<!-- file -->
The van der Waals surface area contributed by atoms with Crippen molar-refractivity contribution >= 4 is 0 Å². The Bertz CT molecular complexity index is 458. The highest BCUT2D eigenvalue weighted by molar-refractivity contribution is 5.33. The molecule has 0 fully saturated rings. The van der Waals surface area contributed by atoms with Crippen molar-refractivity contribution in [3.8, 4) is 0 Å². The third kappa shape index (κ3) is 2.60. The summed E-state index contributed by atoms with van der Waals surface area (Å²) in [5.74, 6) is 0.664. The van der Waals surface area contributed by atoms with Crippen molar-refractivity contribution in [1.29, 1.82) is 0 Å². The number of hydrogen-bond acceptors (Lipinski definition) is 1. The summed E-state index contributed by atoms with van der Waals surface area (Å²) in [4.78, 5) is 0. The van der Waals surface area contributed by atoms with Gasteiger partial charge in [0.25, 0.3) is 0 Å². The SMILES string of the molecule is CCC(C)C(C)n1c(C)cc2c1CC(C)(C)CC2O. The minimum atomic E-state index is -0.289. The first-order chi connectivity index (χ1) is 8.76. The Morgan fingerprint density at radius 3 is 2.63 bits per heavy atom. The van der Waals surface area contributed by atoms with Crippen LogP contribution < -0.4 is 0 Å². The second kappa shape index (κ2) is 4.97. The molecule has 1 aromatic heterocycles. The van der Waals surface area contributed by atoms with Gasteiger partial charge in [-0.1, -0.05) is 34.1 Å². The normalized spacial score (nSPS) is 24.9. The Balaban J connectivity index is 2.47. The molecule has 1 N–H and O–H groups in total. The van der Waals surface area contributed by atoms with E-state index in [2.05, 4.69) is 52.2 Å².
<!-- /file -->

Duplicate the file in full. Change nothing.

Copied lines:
The van der Waals surface area contributed by atoms with Crippen molar-refractivity contribution >= 4 is 0 Å². The Bertz CT molecular complexity index is 458. The highest BCUT2D eigenvalue weighted by molar-refractivity contribution is 5.33. The molecule has 0 fully saturated rings. The van der Waals surface area contributed by atoms with Crippen molar-refractivity contribution in [3.8, 4) is 0 Å². The third kappa shape index (κ3) is 2.60. The summed E-state index contributed by atoms with van der Waals surface area (Å²) in [5.74, 6) is 0.664. The van der Waals surface area contributed by atoms with Crippen molar-refractivity contribution in [1.29, 1.82) is 0 Å². The number of hydrogen-bond acceptors (Lipinski definition) is 1. The summed E-state index contributed by atoms with van der Waals surface area (Å²) in [4.78, 5) is 0. The van der Waals surface area contributed by atoms with Gasteiger partial charge in [0.25, 0.3) is 0 Å². The SMILES string of the molecule is CCC(C)C(C)n1c(C)cc2c1CC(C)(C)CC2O. The minimum atomic E-state index is -0.289. The first-order chi connectivity index (χ1) is 8.76. The Morgan fingerprint density at radius 3 is 2.63 bits per heavy atom. The van der Waals surface area contributed by atoms with Crippen LogP contribution < -0.4 is 0 Å². The second kappa shape index (κ2) is 4.97. The molecule has 1 aromatic heterocycles. The van der Waals surface area contributed by atoms with Gasteiger partial charge in [-0.1, -0.05) is 34.1 Å². The normalized spacial score (nSPS) is 24.9. The Balaban J connectivity index is 2.47. The molecule has 1 N–H and O–H groups in total. The van der Waals surface area contributed by atoms with E-state index in [2.05, 4.69) is 52.2 Å².